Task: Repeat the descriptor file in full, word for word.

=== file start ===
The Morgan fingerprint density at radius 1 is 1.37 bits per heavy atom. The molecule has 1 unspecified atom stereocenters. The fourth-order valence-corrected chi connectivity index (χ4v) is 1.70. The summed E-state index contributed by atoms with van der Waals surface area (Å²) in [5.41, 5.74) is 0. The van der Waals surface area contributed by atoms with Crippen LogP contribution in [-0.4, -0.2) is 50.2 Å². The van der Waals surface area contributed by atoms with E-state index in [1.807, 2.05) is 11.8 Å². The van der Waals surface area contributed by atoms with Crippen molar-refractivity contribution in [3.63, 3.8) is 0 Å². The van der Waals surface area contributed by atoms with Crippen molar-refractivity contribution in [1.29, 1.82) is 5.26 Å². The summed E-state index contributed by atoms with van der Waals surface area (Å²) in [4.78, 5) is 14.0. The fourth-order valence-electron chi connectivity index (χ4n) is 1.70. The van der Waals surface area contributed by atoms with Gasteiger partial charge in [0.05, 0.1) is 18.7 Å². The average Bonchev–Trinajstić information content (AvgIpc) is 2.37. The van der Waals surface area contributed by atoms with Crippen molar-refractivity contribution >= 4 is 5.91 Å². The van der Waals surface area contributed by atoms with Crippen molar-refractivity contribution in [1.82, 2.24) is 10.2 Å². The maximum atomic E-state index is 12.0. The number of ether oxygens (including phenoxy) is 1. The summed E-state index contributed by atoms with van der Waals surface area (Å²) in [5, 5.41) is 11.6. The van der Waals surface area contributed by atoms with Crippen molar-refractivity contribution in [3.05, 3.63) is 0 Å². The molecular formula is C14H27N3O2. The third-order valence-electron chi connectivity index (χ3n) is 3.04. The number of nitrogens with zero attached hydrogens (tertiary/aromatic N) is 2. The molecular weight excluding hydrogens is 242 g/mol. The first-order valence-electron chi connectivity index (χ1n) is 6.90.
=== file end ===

The Morgan fingerprint density at radius 1 is 1.37 bits per heavy atom. The molecule has 1 unspecified atom stereocenters. The fourth-order valence-corrected chi connectivity index (χ4v) is 1.70. The summed E-state index contributed by atoms with van der Waals surface area (Å²) in [5.41, 5.74) is 0. The van der Waals surface area contributed by atoms with Crippen LogP contribution in [-0.4, -0.2) is 50.2 Å². The van der Waals surface area contributed by atoms with E-state index in [1.807, 2.05) is 11.8 Å². The van der Waals surface area contributed by atoms with Crippen molar-refractivity contribution in [3.63, 3.8) is 0 Å². The van der Waals surface area contributed by atoms with Crippen molar-refractivity contribution in [1.29, 1.82) is 5.26 Å². The summed E-state index contributed by atoms with van der Waals surface area (Å²) in [4.78, 5) is 14.0. The fourth-order valence-electron chi connectivity index (χ4n) is 1.70. The van der Waals surface area contributed by atoms with Gasteiger partial charge in [0.05, 0.1) is 18.7 Å². The average Bonchev–Trinajstić information content (AvgIpc) is 2.37. The van der Waals surface area contributed by atoms with Crippen molar-refractivity contribution >= 4 is 5.91 Å². The van der Waals surface area contributed by atoms with Crippen molar-refractivity contribution in [1.82, 2.24) is 10.2 Å². The maximum atomic E-state index is 12.0. The number of ether oxygens (including phenoxy) is 1. The summed E-state index contributed by atoms with van der Waals surface area (Å²) in [5, 5.41) is 11.6. The van der Waals surface area contributed by atoms with Crippen molar-refractivity contribution in [3.05, 3.63) is 0 Å². The molecular formula is C14H27N3O2. The third-order valence-electron chi connectivity index (χ3n) is 3.04. The number of nitrogens with zero attached hydrogens (tertiary/aromatic N) is 2. The molecular weight excluding hydrogens is 242 g/mol. The first-order valence-electron chi connectivity index (χ1n) is 6.90.